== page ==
Billions of dollars' worth of goods and services are being transacted over the Internet every year, and that number keeps increasing. According to a study by research firm JupiterResearch, online sales topped $84 billion in 2005 and are expected to pass $1 trillion by 2012.
For the restaurant industry, a big slice of that online pie is of the pizza variety. Pizzeria operators are finding that the online world is a perfect match for their business.
Louisville, Ky.-based Papa John's International Inc., which entered the online pizza fray in 2001, has seen its online business increase 50 percent a year for the last several years. Since the company launched online ordering through its Web site papajohns.com, the country's third-largest pizza company has taken more than 25 million online orders, according to company spokesman Chris Sternberg.
"In 2006, we transacted more than $200 million worth of business through our online ordering site," Sternberg said. "It's definitely here to stay."
Papa John's customers like to control the pace of their own order, and they never get put on hold, Sternberg said. Online customers also tend to order more food and more often, he said.
"Nearly all of us are online and many of us live there for many hours each day," Sternberg said. "Papa John's wants to be where people live and where they are most likely to want to take care of business."
Online ordering isn't just for the big boys. Smaller players and even one-unit operations are getting into the online act. However, the key is getting the order from the customer to the kitchen in a simple and easy-to-manage manner.
Pedro Galetti, who owns two Mozzarella di Bufala pizzerias in San Francisco, began taking online orders about 10 years ago. Originally, online customers placed an order through a third-party Web site, which then faxed the order to the restaurant.
"We're in the heart of Silicon Valley, so we've always been a technology-driven business," Galetti said. "If we have the means to make it easier to deliver our goods to the customer and communicate to the customer, we're going to use it."
Each Mozzarella di Bufala restaurant receives about 10 to 15 online orders a day, Galetti said. And that number is growing.
The six-unit Rascal House Pizza chain, based in Cleveland, began taking online orders about four years ago, said president Mike Frangos. Like Galetti's restaurants, Rascal House also used an online service which then faxed the order to the restaurant.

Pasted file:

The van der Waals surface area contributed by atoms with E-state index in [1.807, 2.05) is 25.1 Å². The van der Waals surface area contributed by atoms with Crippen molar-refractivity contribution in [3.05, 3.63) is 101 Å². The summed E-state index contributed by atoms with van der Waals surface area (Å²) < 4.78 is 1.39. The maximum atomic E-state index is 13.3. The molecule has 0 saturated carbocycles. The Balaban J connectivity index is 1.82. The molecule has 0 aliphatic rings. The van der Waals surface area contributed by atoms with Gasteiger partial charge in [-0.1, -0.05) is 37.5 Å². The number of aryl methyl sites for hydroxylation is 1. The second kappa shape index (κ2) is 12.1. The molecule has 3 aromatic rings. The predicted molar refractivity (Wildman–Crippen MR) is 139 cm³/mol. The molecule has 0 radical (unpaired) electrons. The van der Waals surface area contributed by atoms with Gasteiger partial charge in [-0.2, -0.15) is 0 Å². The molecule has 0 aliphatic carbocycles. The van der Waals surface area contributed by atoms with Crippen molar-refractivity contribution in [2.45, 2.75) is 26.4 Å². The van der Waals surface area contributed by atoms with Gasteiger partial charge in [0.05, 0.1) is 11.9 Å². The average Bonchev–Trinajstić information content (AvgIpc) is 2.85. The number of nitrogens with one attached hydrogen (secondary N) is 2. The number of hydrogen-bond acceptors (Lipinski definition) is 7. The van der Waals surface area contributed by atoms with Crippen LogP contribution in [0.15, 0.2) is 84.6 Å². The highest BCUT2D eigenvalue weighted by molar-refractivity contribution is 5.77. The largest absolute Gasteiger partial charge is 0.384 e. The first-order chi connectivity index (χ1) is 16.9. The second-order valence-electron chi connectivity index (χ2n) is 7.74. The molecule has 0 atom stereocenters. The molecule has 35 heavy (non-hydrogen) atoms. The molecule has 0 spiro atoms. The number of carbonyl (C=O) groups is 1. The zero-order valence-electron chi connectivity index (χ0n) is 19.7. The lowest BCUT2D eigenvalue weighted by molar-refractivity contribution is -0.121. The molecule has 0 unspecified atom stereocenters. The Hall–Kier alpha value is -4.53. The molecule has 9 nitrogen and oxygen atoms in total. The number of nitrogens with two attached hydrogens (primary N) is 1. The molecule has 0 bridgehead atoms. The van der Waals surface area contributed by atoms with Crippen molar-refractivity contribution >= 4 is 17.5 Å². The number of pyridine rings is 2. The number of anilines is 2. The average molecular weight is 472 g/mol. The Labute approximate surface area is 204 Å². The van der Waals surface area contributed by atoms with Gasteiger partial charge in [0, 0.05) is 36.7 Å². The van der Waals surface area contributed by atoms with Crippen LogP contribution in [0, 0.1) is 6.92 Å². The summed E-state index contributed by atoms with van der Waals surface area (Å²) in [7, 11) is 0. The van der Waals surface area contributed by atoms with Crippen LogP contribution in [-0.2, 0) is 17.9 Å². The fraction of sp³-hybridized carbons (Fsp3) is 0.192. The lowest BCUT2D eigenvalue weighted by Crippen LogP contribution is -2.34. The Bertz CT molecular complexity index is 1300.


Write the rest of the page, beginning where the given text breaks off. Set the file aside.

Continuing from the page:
Still, the process had its pitfalls, Frangos said. Taking orders by fax was cumbersome and unreliable, he said.
Galetti agreed with Frango's assessment.
"When the fax comes in and the counter people aren't paying attention, the fax could sit there for 30 minutes or so depending on how distracted you are," Galetti said. "The machine can jam or it could run out of paper. There are a lot of variables."
The ease of synchronization
This year both companies began using OrderLink Gateway, a product developed by Abbotsford, British Columbia-based SpeedLine Solutions Inc. SpeedLine specializes in point of sale systems for the pizzeria industry.
OrderLink Gateway interfaces a SpeedLine customer's POS system with the restaurant's Web site.
"The order goes right to my POS printer in the kitchen," Galetti said. "This is what I've been chasing for years."
Both companies had already been using POS systems supplied by SpeedLine.
"With people spending an average of 17 percent more when they order online than when they order by phone, the upside is huge for a lot of restaurants," said Jennifer Wiebe, marketing manager for SpeedLine Solutions.
OrderLink Gateway also integrates with Web ordering portal Golicious, and SpeedLine is working to integrate the product with other online-ordering portals
Any investment in technological upgrades can be quickly recovered, said Doran McLaughlin, business development director with Vancouver, British Columbia-based Brygid Technologies Corp., a developer of e-commerce Web sites. Several of Brygid's clients have been able to reduce phone-order staff by as much as 30 percent.
"The customer does all the work, and when the kitchen sees the order it appears as a production ticket," McLaughlin said. "That's where the savings are realized."